If “Wedding Crashers” and “Something About Mary” had an affair, “Bridesmaids” would be their love child.
Easily the best comedy of the year, even in the face of adversity with such films as “The Hangover Part II” out, “Bridesmaids” holds its own.
Judd Apatow, the King Midas of comedy producers, and Kristen Wiig, with her spot-on comedic timing, joined forces to create a dream team of sorts.
The two ingeniously created a balance of the unforgiving honesty of boy humor and effortless chemistry among the cast.
The two-hour comedy starring Wiig and Maya Rudolph follows two friends through the sometimes-absurd rituals of marriage.
Annie, (Wiig) whose life is a mess, must serve as her best friend Lillian’s (Rudolph) maid of honor.
Being the maid of honor means Annie must coordinate events and deal with Lillian’s colorful band of bridesmaids.
As the wedding draws closer, Annie’s own personal situation spirals downward, teaching her to fight for what she wants in life.
“Bridesmaids” is everything you could possibly hope for in a movie.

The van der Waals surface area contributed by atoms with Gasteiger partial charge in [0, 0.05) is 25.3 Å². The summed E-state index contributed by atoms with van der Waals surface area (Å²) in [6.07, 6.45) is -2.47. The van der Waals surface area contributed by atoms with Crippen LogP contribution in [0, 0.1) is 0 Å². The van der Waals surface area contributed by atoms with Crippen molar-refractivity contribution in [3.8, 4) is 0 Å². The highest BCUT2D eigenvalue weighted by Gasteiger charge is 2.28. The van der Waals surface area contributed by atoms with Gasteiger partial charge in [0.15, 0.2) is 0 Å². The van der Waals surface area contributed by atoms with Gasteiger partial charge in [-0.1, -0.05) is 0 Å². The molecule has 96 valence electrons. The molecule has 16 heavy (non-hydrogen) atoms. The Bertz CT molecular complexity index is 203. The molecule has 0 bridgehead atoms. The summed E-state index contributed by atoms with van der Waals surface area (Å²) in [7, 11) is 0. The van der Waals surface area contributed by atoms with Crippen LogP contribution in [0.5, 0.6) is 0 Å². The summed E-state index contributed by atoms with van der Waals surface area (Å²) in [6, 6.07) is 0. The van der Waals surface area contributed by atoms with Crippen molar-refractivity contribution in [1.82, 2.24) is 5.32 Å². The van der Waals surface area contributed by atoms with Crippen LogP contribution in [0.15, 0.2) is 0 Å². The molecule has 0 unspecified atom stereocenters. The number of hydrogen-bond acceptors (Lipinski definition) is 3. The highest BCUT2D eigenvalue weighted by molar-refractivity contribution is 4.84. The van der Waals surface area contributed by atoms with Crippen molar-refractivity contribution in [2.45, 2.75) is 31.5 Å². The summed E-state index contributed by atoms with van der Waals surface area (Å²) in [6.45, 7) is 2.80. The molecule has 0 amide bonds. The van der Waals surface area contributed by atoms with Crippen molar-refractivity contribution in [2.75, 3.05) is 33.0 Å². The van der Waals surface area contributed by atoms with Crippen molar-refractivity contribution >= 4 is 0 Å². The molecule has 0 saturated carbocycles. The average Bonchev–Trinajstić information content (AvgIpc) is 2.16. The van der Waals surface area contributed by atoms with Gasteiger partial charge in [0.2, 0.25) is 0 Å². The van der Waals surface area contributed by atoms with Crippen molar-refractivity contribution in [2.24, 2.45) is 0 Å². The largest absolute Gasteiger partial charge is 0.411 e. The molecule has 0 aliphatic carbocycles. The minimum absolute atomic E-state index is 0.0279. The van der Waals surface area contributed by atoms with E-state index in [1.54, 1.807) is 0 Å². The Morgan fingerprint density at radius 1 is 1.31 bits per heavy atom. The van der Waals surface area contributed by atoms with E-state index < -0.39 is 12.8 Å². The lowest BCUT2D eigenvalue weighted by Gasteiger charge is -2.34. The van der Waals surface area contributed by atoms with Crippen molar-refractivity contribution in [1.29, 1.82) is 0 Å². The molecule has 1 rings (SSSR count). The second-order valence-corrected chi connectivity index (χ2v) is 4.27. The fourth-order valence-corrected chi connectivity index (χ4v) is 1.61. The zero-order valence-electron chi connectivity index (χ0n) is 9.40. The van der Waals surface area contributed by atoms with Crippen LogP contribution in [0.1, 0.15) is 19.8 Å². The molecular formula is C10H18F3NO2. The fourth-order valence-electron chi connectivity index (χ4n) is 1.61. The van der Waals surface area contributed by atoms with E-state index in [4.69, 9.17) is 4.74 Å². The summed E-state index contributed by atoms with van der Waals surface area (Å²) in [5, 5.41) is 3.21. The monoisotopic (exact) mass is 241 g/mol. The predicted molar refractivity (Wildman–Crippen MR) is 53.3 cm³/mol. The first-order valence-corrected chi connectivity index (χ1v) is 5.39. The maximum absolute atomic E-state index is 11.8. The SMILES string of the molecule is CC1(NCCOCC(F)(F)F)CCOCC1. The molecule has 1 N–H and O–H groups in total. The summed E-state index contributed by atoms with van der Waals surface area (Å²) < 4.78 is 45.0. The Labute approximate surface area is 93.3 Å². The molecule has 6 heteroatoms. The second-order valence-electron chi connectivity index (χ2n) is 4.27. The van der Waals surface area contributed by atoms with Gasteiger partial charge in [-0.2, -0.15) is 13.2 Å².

From Annie’s awkward quirkiness or the absurd antics of Megan, to the pretentions of Helen the pretty friend, “Bridesmaids” exaggerates if not mirrors reality perfectly.
Without compromising its integrity as a fall-out-of-your-chair laughing comedy it manages to portray the realities of life.
“Bridesmaids” shows the dynamic of best friends trying to retain their friendship while coping with life’s changes.
It is nearly impossible to go wrong with Apatow blessing the movie with his golden touch and expert writer Paul Feig’s fantastic dialogue. “Bridesmaids” is truly a horse of a different color.
In a world where romantic comedies reign supreme and female characters don’t curse or commit filthy acts, “Bridesmaids” breaks all boundaries.
It establishes that a female cast can appeal to both sexes.
Experiencing “Bridesmaids” is like a higher power descending for a mere two hours and granting all the glory of witnessing perfection via film.